The HTTP Bearer authorization header contains a Base64url-encoded
representation of the Access Token issued by an OP. An example that
has been abbreviated for clarity:
https://example.com/rdap/domain/example.com An example for use with a local Authorization Server:
Authorization: Bearer eyJ0...NiJ9 https://example.com/rdap/login
The response to an authenticated query MUST use the response The response to this query MUST use the response structures specified
structures specified in RFC 9083 [RFC9083]. Information that the in RFC 9083 [RFC9083]. In addition, the response MUST include an
end-user is not authorized to receive MUST be omitted from the indication of the requested operation's success or failure, and, if
response. successful, the client identifier associated with the request, the
claims received from the Authorization Server, and the duration of
the authorized session.
4.2. Token Request and Response An example of a successful "login" response:
Clients MAY send a request to an RDAP server to authenticate an end- {
user and return tokens (an ID Token, an Access Token, and a Refresh "notices": {
Token) from an OP that can be then be passed to the RP/RDAP server to "title": "Login Result",
authenticate and process subsequent queries. An Access Token can be "description": [
refreshed as described in Section 12 of the OpenID Connect Core "Login succeeded",
protocol [OIDCC] and Section 6 of RFC 6749 [RFC6749]. Clients can [
take advantage of this functionality if it is supported by the OP and "Client ID",
accepted by the RDAP server. Identity provider authentication is "user.idp.example"
requested using a "tokens" path segment and an OPTIONAL query ],
parameter (the query parameter isn't needed if the RDAP server is [
using a local OP) with a key value of "id" and a value component that "Claims",
contains the client identifier issued by an OP. An example for use {
with a remote OP: "iss": "https://accounts.someprovider.com",
"azp": "729559086898-onapsvnhf2og.apps.someprovider.com",
"aud": "729559086898-onapsvnhf2og.apps.someprovider.com",
"sub": "103892603076825016132",
"email": "user@someprovider.com",
"email_verified": true,
"at_hash": "es5maY5y9jBAWCBMhLokAQ",
"nonce": "dcb29f97c836726ddc074f76fbc21bfd",
"name": "User Person",
"picture": "https://lh3.someprovider.com/a-/AOh14=s96-c",
"given_name": "User",
"family_name": "Person",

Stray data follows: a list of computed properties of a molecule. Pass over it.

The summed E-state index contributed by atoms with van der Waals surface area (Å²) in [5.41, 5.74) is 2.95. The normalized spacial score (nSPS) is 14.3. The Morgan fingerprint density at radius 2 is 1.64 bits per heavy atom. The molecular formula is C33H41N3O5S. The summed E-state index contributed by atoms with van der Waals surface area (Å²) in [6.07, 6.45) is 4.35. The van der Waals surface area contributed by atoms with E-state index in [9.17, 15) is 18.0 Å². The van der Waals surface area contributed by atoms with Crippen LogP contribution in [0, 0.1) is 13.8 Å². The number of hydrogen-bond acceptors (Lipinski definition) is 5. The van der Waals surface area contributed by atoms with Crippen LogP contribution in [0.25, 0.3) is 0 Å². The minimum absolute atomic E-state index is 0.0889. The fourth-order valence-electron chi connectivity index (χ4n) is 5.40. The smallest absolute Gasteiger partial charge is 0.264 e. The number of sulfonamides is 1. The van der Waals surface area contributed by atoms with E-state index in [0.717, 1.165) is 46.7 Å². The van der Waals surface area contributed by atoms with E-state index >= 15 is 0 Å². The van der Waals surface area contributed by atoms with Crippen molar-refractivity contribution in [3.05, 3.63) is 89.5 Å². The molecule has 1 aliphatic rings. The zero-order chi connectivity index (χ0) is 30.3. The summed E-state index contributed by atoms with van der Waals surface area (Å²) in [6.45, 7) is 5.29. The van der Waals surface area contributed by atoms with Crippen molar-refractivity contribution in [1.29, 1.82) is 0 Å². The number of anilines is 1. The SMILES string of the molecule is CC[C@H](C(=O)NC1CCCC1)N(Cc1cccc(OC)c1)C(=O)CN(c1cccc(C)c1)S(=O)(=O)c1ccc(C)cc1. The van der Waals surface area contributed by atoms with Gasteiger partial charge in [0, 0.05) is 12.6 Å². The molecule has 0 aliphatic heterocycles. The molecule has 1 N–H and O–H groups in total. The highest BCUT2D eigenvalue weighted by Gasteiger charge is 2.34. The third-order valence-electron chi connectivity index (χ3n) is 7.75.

"locale": "en",
"iat": 1644239971,
"exp": 1644243571,
"purpose": "domainNameControl",
"dnt": false
}
],
[
"Expires in (seconds)",
3599
]
]
},
"lang": "en-US"
}
https://example.com/rdap/tokens?id=user.idp.example Figure 1
An example for use with a local OP: An example of a failed "login" response:
https://example.com/rdap/tokens {
In addition to any core RDAP response elements, the response to this "notices": {
query MUST contain five name-value pairs, in any order, representing "title": "Login Result",
the returned ID Token, Access Token, and Refresh Token. The ID Token "description": [
is represented using a key value of "id_token". The Access Token is "Login failed",
represented using a key value of "access_token". The Access Token [
type is represented using a key value of "token_type" and a value of "Client ID",
"bearer" as described in Sections 4.2.2 and 7.1 of RFC 6749 "user.idp.example"
[RFC6749]. The lifetime of the Access Token is represented using a ]
key value of "expires_in" and a numerical value that describes the },
lifetime in seconds of the Access Token as described in Section 4.2.2 "lang": "en-US"
of RFC 6749 [RFC6749]. The Refresh Token is represented using a key }
value of "refresh_token". The token values returned in the RDAP
server response MUST be Base64url-encoded as described in RFCs 7515
[RFC7515] and 7519 [RFC7519].
An example (the encoded tokens have been abbreviated for clarity): Figure 2
4.1.1. Clients with Limited User Interfaces
The flow described in Section 3.1.3 requires an end-user to interact
with a server using a user interface that can process HTTP. This